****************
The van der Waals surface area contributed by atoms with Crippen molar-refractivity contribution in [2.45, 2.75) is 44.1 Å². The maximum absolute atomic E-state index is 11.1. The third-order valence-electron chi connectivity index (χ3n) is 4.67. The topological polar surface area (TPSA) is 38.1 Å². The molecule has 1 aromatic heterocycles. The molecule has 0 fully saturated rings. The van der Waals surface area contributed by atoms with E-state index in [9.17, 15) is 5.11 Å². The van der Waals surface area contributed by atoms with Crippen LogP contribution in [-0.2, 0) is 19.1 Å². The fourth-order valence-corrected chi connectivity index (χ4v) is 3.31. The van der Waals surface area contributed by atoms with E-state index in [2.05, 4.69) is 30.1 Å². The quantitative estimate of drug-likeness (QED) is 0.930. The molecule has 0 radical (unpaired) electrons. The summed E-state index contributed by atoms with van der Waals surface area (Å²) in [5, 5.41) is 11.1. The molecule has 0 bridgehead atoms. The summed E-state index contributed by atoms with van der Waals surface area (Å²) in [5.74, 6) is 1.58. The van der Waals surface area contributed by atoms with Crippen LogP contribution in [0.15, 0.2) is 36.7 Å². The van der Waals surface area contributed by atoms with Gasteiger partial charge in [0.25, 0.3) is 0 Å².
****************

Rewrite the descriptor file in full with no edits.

The van der Waals surface area contributed by atoms with Crippen molar-refractivity contribution in [2.45, 2.75) is 44.1 Å². The maximum absolute atomic E-state index is 11.1. The third-order valence-electron chi connectivity index (χ3n) is 4.67. The topological polar surface area (TPSA) is 38.1 Å². The molecule has 1 aromatic heterocycles. The molecule has 0 fully saturated rings. The van der Waals surface area contributed by atoms with E-state index in [9.17, 15) is 5.11 Å². The van der Waals surface area contributed by atoms with Crippen LogP contribution in [-0.2, 0) is 19.1 Å². The fourth-order valence-corrected chi connectivity index (χ4v) is 3.31. The van der Waals surface area contributed by atoms with E-state index in [2.05, 4.69) is 30.1 Å². The quantitative estimate of drug-likeness (QED) is 0.930. The molecule has 0 radical (unpaired) electrons. The summed E-state index contributed by atoms with van der Waals surface area (Å²) in [5, 5.41) is 11.1. The molecule has 0 bridgehead atoms. The summed E-state index contributed by atoms with van der Waals surface area (Å²) in [5.74, 6) is 1.58. The van der Waals surface area contributed by atoms with Crippen LogP contribution in [0.15, 0.2) is 36.7 Å². The van der Waals surface area contributed by atoms with Gasteiger partial charge in [0.25, 0.3) is 0 Å².